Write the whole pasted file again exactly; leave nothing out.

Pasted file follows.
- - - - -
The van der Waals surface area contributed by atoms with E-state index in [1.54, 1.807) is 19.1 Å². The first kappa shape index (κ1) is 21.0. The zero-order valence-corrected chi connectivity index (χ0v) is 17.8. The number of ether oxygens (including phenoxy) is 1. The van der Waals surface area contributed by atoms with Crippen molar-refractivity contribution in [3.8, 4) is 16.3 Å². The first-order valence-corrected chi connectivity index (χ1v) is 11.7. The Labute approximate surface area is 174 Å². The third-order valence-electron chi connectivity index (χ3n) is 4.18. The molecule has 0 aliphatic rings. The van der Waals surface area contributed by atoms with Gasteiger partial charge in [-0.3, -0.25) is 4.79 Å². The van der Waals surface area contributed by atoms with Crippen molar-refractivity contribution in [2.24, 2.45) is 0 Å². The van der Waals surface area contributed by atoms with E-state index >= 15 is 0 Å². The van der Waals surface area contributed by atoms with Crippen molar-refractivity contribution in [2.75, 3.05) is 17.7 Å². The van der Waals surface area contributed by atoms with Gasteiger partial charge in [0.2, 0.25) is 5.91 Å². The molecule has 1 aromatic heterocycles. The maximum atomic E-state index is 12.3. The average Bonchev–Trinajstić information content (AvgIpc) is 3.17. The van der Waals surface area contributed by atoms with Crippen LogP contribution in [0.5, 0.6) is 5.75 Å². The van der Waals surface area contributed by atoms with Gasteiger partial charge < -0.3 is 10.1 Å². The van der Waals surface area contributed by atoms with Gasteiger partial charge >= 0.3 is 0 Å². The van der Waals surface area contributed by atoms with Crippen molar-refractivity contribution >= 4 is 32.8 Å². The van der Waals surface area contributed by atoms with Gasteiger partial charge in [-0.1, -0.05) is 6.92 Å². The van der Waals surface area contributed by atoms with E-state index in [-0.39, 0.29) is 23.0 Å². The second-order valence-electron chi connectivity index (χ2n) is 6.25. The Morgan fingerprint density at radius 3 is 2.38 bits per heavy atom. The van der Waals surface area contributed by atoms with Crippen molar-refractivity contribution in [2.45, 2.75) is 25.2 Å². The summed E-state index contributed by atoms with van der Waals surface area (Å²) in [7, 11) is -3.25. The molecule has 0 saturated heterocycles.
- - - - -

The van der Waals surface area contributed by atoms with E-state index in [1.54, 1.807) is 19.1 Å². The first kappa shape index (κ1) is 21.0. The zero-order valence-corrected chi connectivity index (χ0v) is 17.8. The number of ether oxygens (including phenoxy) is 1. The van der Waals surface area contributed by atoms with Crippen molar-refractivity contribution in [3.8, 4) is 16.3 Å². The first-order valence-corrected chi connectivity index (χ1v) is 11.7. The Labute approximate surface area is 174 Å². The third-order valence-electron chi connectivity index (χ3n) is 4.18. The molecule has 0 aliphatic rings. The van der Waals surface area contributed by atoms with Gasteiger partial charge in [-0.3, -0.25) is 4.79 Å². The van der Waals surface area contributed by atoms with Crippen molar-refractivity contribution in [2.24, 2.45) is 0 Å². The van der Waals surface area contributed by atoms with E-state index >= 15 is 0 Å². The van der Waals surface area contributed by atoms with Crippen molar-refractivity contribution in [2.75, 3.05) is 17.7 Å². The van der Waals surface area contributed by atoms with Gasteiger partial charge in [0.2, 0.25) is 5.91 Å². The molecule has 1 aromatic heterocycles. The maximum atomic E-state index is 12.3. The average Bonchev–Trinajstić information content (AvgIpc) is 3.17. The van der Waals surface area contributed by atoms with Crippen LogP contribution in [0.5, 0.6) is 5.75 Å². The van der Waals surface area contributed by atoms with Gasteiger partial charge < -0.3 is 10.1 Å². The van der Waals surface area contributed by atoms with Gasteiger partial charge >= 0.3 is 0 Å². The van der Waals surface area contributed by atoms with Crippen molar-refractivity contribution >= 4 is 32.8 Å². The van der Waals surface area contributed by atoms with Gasteiger partial charge in [-0.1, -0.05) is 6.92 Å². The van der Waals surface area contributed by atoms with E-state index in [-0.39, 0.29) is 23.0 Å². The second-order valence-electron chi connectivity index (χ2n) is 6.25. The Morgan fingerprint density at radius 3 is 2.38 bits per heavy atom. The van der Waals surface area contributed by atoms with Crippen molar-refractivity contribution in [2.45, 2.75) is 25.2 Å². The summed E-state index contributed by atoms with van der Waals surface area (Å²) in [7, 11) is -3.25. The molecule has 0 saturated heterocycles.